While the media coverage of November 26 is likely to remain a talking point for some time to come, the criticism around it raises questions that are relevant to the conduct of the media in general, and of its coverage of a range of conflict situations, in particular.

The issues it has raised include the need for perspective in media reporting -- of a 'before and after' the event. In the excitement of reporting something like a protracted terror attack, this is the first casualty. The immediate obliterates the past; it erases all sense of the underpinnings of an event that can be traced to developments in the recent past or distant past. Without that kind of perspective, an understanding of the developments gets exaggerated out of proportion and distorted.

A relevant example of how the lack of history and perspective on an issue distorts people's understanding of a conflict is the reporting in the Western media on the recent Israeli air strikes on Gaza. Writing in The Independent, Robert Fisk, who has covered the Middle East for decades, writes:

"How easy it is to snap off the history of the Palestinians, to delete the narrative of their tragedy, to avoid a grotesque irony about Gaza which -- in any other conflict -- journalists would be writing about in their first reports: that the original, legal owners of the Israeli land on which Hamas rockets are detonating live in Gaza.

"That is why Gaza exists: because the Palestinians who lived in Ashkelon and the fields around it -- Askalaan in Arabic -- were dispossessed from their lands in 1948 when Israel was created and ended up on the beaches of Gaza. They -- or their children and grandchildren and great-grandchildren -- are among the one-and-a-half million Palestinian refugees crammed into the cesspool of Gaza, 80% of whose families once lived in what is now Israel. This, historically, is the real story: most of the people of Gaza don't come from Gaza.

"But watching the news shows, you'd think that history began yesterday, that a bunch of bearded anti-Semitic Islamist lunatics suddenly popped up in the slums of Gaza -- a rubbish dump of destitute people of no origin -- and began firing missiles into peace-loving, democratic Israel, only to meet with the righteous vengeance of the Israeli air force."

Fisk's words have a definite resonance in India, particularly when it comes to reporting events in conflict zones like Kashmir or the northeast. Here, an understanding of history is essential while reporting. Yet, quite often, such a perspective is missing, particularly from journalists who "parachute" into conflict situations in these areas and report on them. The perspective of the more rooted journalists, often those who belong to these regions, is overlooked as they are deemed to be too close to the situation. Yet, it is these journalists who daily face the dilemmas of reporting on their conflict zones as Muzamil Jaleel from Kashmir and Anjulika Thingnam from Manipur graphically illustrate in their articles. They have to face the questions of the official agencies, of the people, and of the militant organisations. In both Kashmir and Manipur, journalists have been beaten up and even killed for what they reported. Conflict reporting for them is not a theory; it is a daily and hazardous lived experience.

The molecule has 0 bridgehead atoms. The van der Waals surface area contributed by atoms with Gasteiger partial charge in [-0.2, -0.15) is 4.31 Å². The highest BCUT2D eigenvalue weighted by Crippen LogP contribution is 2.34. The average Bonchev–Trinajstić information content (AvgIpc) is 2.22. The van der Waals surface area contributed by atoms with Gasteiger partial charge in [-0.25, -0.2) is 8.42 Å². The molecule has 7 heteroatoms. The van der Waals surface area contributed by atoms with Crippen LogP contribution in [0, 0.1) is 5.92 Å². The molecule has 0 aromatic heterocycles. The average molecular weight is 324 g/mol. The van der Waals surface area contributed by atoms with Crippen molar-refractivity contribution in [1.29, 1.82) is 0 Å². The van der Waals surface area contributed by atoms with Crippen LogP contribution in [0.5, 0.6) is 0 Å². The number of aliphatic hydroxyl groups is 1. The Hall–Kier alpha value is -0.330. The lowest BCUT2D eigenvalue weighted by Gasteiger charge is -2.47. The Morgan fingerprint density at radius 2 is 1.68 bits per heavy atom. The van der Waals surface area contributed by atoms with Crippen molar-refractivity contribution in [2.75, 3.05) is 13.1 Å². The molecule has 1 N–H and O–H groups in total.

The second issue that the November 26 coverage underlines is the importance of accuracy at all times, but particularly during situations of crisis where the information conveyed by the media affects the lives of many ordinary people who are either caught in the midst of it or are waiting anxiously for news of their kin who are embroiled in the situation. For the Indian media, this has become increasingly difficult, as often reliable and official sources of information simply do not exist, as happened on November 26. What then should journalists do? Should they announce numbers without adequate qualification, or should they wait until more accurate information is available? Peter Horrocks, head of the BBC newsroom in London, has this to say on the subject in an interview to Agenda: